I am not a social butterfly! I don’t post my everyday activities. My Facebook Author page has stuff on it not even related to my works because I have no news, no book signings, no sage wisdom or advice for other writers, no excerpts because my best excerpts would be complete spoilers!
Why isn’t my Facebook page more popular?
Because I am not published yet! The only thing I am an expert on at this stage is being the unknown author of an unpublished best seller!
And don’t even get me started about Twitter. What am I going to say in 149 characters including spaces? Short and sweet? Never heard of it! (See previous admission of being talkative even in my writing.)
Tried it tweeting daily diary and journal entries from Ana and Caleb to garner some interest. Even that was hard with 149 characters, but I persevered. No spoilers, of course, but no one ever commented. No one even noticed when I stopped posting them. Those who do follow me on Twitter, with a very few exceptions, do so only in the hopes I follow them and boost their massive numbers!

Blogging is more fun than tweeting, to me, at least, but it not the same as writing a compelling story which keeps the reader turning pages and gets them crying and staying up late to read just ‘one more chapter.’ Blogging doesn’t make you fall in love with or hate a figment of my imagination; it doesn’t kill off characters and make you cry. Okay, some blogs make you cry, but it’s almost always for a different type of reason.

I fail to understand how my ability (or rather lack of ability) to rack up high numbers of followers (on Facebook or this blog or on Twitter for a book which no one has heard of because it isn’t published) relates to my ability to turn out some freakishly awesome stories with characters that are fleshed out to the Nth degree! (Thank you, beta readers, for your truthful and uplifting comments and criticisms which allow me to state that as a simple fact.)

I’ve spent a lot of time trying to get Facebook followers for my Author page and I’ve cried a lot of virtual tears over ‘no one ever reads or subscribes or shares or comments on my posts.’ (** If you are reading this, I don’t know you’ve seen it unless you post some feedback. **)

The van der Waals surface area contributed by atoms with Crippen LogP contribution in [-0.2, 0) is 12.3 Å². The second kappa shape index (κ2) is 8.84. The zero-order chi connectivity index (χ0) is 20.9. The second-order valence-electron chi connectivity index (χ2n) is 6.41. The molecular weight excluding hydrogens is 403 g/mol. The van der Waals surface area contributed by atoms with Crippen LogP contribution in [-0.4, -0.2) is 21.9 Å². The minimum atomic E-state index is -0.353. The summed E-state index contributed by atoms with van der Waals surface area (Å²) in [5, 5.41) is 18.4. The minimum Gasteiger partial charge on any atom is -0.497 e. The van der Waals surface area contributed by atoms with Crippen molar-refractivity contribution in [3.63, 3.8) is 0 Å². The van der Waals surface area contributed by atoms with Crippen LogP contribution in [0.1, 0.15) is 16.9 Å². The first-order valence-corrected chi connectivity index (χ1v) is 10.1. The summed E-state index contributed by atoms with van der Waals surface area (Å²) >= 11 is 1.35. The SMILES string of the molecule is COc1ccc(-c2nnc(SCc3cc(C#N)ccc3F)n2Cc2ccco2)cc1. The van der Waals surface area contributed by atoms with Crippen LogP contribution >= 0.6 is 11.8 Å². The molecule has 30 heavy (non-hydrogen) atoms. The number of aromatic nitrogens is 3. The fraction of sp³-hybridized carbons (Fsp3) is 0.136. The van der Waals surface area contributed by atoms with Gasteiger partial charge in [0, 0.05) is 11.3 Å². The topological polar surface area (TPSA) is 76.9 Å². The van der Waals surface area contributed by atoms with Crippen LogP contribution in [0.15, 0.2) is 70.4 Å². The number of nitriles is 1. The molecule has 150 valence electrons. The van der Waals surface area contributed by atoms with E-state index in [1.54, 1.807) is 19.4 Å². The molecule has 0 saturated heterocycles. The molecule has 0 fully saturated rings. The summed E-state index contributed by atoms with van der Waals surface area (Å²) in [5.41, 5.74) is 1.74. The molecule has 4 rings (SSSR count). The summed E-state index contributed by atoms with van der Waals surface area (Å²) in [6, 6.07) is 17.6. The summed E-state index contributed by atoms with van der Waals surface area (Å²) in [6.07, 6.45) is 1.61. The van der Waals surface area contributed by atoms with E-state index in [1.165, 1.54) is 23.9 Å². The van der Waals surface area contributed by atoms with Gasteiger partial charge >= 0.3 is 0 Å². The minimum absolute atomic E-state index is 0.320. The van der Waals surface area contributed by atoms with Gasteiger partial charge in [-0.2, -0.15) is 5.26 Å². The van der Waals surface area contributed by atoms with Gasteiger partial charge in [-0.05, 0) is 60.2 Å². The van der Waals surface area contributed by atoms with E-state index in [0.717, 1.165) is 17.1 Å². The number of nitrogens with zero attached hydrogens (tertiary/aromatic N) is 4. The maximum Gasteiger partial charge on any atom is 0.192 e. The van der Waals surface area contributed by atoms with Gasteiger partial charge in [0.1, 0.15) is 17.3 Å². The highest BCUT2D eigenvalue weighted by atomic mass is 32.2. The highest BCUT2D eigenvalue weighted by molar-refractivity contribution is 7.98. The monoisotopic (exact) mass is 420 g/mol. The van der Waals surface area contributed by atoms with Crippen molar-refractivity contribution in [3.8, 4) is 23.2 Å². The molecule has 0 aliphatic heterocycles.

So Please Read. Comment. Share. Like. Don’t stop doing this . . .

The Crystal Box

The Crystal Box

And going forward . . .

Recently, I’ve been in communication with a company (referred by my editor) who takes your book proposal and presents it on their website to attract not only publishers but readers who would like to pre-order the book! I’m almost ready to submit my proposal for their approval. I’m really excited to do this. Preparing the proposal application is way more detailed than I thought it would be so I’m having to gather information which I didn’t have already, such as providing the STATISTICS on why I think my intended audience (new adult, i.e. those just entering adulthood, and older) is, in fact, my audience.

Stay tuned!! Be assured that I’ll be posting about it if they accept my proposal.

Would you be interested in pre-ordering a copy of my book?

Please comment yes or no and the reason for your answer.

This will help me know how to proceed as I need to be able to answer this question: “Are you confident in your book idea and being able to presell 250 copies?”

I say YES!

Am I right?

 

They said I need to go somewhere . . .

I work for an airline, booking flights and helping our guests as they join tens of thousands more guests trekking back and forth across North and Central America every single day.

I hear all about the beautiful weather, the bad weather, the flawless flights and the flawed flights. The beaches and the mountains, cloudless days and star-studded nights. Meeting new friends and rekindling old friendships. You name it, I’ve heard it.

So now, I have eleven days off work. The world is at my fingertips. “Where are you going to go?” my coworkers asked on my last day. After all, the first thing most people who work in the travel industry do when they have a good chunk of time off, is take a trip SOMEWHERE. At the end of March, Calgary still has six weeks of possible, and probable, snow. Cancun, Hawaii, Aruba, St. Maartens. These places do not expect snow.

Yes, it would be fun to take in some of the sights, to dangle my feet in an ocean. But at the destination of each of those flights, there are hotels, restaurants, tours, souvenirs. All these things take money. And money is the last thing I need to be spending frivolously. I looked into the possibilities. If I did go ‘somewhere,’ it would have to be a one day trip (no hotels.) What did I want to do when I got there? That’s easy. Pull out the computer and write. Edit. Rewrite. Find an agent.

So I compromised. I dug through photos of great times past, and came up with the perfect solution.

Budget Beach, AB

Budget Beach, Alberta